Beyond cancer: Challenges and opportunities for early palliative care engagement

Ahead of the 15th World  Congress of the European Association for Palliative Care, Professor Dr Claudia Bausewein, Director of the Department of Palliative Medicine at Munich University Hospital, Munich, Germany, gives a glimpse of the plenary lecture she will give at the congress in Madrid on Thursday 18 May 2017.

Claudia Bausewein

We are all very familiar with providing palliative care to people with advanced cancer. Service models have been developed, healthcare providers and politicians have understood the concept, patients and their families are widely demanding it. And we know from a number of high-quality studies that early integration of palliative care is crucial and beneficial to patients in many ways. We have not yet defined properly what early palliative care in cancer patients means exactly, but colleagues report that early integration is happening more and more often.

But the picture is slightly different when looking at patients who do not suffer from cancer! If you talk to a respiratory physician, or a cardiologist, or a neurologist, about their patients with advanced disease many of them would not automatically think of them as being in need of palliative care. Patients might complain of symptoms or declining functional status, or wonder what is coming next, but most would not consider themselves to be ‘palliative’. For many of them, palliative care is linked to cancer, the end of life and pain management. These myths about palliative care seem to be widely engraved on people’s minds. However, we know from studies that symptom burden, psychosocial, existential and information needs are high in COPD (chronic obstructive pulmonary disease), heart failure or Parkinson’s patients, not only at the end of life but much earlier in the disease trajectory. Disease trajectories vary widely in this group of ‘non-malignant diseases’ with repeated crises such as acute exacerbation or acute decompensation in organ failure, or more lingering decline in dementia and frailty. Prognosis is even more challenging than in patients with cancer.

Thinking about palliative care provision in patients beyond cancer raises many questions: When is the right time to start palliative care? What does ‘early palliative care’ mean in COPD, heart failure, MND (motor neurone disease), or Parkinson’s disease? Which model of palliative care would be best to meet patients’ needs? Who should provide palliative care? What does it mean in everyday clinical life to provide palliative care in relation to needs rather than diagnosis or prognosis?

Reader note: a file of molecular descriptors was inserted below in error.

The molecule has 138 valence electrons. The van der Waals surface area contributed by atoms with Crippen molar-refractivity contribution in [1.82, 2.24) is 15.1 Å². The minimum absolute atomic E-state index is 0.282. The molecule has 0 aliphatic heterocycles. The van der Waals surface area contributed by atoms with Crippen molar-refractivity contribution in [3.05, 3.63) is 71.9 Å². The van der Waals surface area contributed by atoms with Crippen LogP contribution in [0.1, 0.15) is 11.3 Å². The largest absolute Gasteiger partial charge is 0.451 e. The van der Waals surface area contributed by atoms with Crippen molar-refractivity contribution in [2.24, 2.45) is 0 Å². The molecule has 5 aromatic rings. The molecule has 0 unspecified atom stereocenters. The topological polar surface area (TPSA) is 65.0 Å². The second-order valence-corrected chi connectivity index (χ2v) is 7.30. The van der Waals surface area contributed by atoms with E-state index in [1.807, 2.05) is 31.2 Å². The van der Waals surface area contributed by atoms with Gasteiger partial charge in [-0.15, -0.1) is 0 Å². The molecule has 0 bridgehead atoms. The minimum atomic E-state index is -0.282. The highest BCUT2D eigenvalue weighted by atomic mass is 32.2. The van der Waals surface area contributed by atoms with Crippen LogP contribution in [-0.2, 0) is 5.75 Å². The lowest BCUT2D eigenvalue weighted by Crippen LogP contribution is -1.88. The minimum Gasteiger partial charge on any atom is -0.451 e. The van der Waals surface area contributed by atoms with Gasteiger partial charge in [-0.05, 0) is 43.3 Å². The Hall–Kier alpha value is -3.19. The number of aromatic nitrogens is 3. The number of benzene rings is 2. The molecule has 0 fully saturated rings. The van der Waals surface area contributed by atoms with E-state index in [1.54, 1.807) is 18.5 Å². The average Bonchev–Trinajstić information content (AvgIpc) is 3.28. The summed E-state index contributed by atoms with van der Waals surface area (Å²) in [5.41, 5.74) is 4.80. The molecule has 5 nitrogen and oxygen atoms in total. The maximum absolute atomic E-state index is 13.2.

There is a lot to consider and to discuss when facing these questions and there are probably no quick and easy answers! I will try to highlight some of these issues in my presentation at the EAPC Congress in Madrid and hope to stimulate further discussion and awareness of early integration of palliative care in patients with any disease!

Join us in Madrid for the 15th World Congress of the European Association for Palliative Care

Professor Dr Claudia Bausewein will give her lecture, Beyond Cancer: Challenges and opportunities for early palliative care engagement’/ ‘Más allá del cáncer: retos y oportunidades para los cuidados paliativos tempranos’ in the Plenary Hall on Thursday 18 May 2017, at 14.40 to 15.10. Simultaneous translation into Spanish will be available for all plenary lectures. To view the full congress programme and to register, please visit the congress website.

Read more posts on the EAPC Blog about the Madrid Congress.

This entry was posted in 15th World Congress Madrid, EAPC ACTIVITIES, EAPC World Congresses and tagged . Bookmark the permalink.

One Response to Beyond cancer: Challenges and opportunities for early palliative care engagement

  1. Eduardo Garralda says:

    Thanks for this excellent and good post, Dr. Claudia!! Just to add something to this issue, I guess some of the responses for such questions could be found in the InSup-C project on integrated palliative care in Europe. Among the outcomes there was a book entitled “Integrated Palliative Care”, that described several models of integrated PC in five European Countries, so some samples already exist and might be good to have a look at. I leave the link here, which can be both found in English:
    and Spanish:

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